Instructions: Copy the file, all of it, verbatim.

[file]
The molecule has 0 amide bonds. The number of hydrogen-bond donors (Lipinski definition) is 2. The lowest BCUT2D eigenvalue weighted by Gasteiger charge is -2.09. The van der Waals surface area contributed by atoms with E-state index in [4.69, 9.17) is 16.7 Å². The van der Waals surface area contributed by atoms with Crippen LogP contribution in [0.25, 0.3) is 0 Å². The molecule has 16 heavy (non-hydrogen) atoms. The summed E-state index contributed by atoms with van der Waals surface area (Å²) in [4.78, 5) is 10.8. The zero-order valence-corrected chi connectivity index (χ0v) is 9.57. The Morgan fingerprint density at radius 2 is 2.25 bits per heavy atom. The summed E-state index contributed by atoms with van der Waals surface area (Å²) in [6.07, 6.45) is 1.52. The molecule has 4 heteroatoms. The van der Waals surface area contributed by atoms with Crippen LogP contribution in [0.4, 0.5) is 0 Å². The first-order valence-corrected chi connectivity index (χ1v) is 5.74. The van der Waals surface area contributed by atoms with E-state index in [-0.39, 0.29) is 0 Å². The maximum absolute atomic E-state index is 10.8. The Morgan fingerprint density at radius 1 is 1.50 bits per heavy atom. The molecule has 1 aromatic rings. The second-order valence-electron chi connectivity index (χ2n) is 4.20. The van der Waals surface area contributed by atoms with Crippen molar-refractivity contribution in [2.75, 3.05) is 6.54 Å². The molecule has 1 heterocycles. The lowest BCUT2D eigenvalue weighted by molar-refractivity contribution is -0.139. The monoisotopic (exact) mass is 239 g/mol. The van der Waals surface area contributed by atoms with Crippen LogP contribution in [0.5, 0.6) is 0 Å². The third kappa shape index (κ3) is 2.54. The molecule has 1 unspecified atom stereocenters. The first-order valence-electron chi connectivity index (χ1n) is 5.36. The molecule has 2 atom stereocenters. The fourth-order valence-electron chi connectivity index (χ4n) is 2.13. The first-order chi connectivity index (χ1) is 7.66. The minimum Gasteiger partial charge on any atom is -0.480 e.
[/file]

The molecule has 0 amide bonds. The number of hydrogen-bond donors (Lipinski definition) is 2. The lowest BCUT2D eigenvalue weighted by Gasteiger charge is -2.09. The van der Waals surface area contributed by atoms with E-state index in [4.69, 9.17) is 16.7 Å². The van der Waals surface area contributed by atoms with Crippen LogP contribution in [0.25, 0.3) is 0 Å². The molecule has 16 heavy (non-hydrogen) atoms. The summed E-state index contributed by atoms with van der Waals surface area (Å²) in [4.78, 5) is 10.8. The zero-order valence-corrected chi connectivity index (χ0v) is 9.57. The Morgan fingerprint density at radius 2 is 2.25 bits per heavy atom. The summed E-state index contributed by atoms with van der Waals surface area (Å²) in [6.07, 6.45) is 1.52. The molecule has 4 heteroatoms. The van der Waals surface area contributed by atoms with Crippen LogP contribution in [0.4, 0.5) is 0 Å². The first-order valence-corrected chi connectivity index (χ1v) is 5.74. The van der Waals surface area contributed by atoms with E-state index in [-0.39, 0.29) is 0 Å². The maximum absolute atomic E-state index is 10.8. The Morgan fingerprint density at radius 1 is 1.50 bits per heavy atom. The molecule has 1 aromatic rings. The second-order valence-electron chi connectivity index (χ2n) is 4.20. The van der Waals surface area contributed by atoms with Crippen molar-refractivity contribution in [2.75, 3.05) is 6.54 Å². The molecule has 1 heterocycles. The lowest BCUT2D eigenvalue weighted by molar-refractivity contribution is -0.139. The monoisotopic (exact) mass is 239 g/mol. The van der Waals surface area contributed by atoms with Crippen LogP contribution in [0.5, 0.6) is 0 Å². The third kappa shape index (κ3) is 2.54. The molecule has 1 unspecified atom stereocenters. The first-order valence-electron chi connectivity index (χ1n) is 5.36. The molecule has 2 atom stereocenters. The fourth-order valence-electron chi connectivity index (χ4n) is 2.13. The first-order chi connectivity index (χ1) is 7.66. The minimum Gasteiger partial charge on any atom is -0.480 e.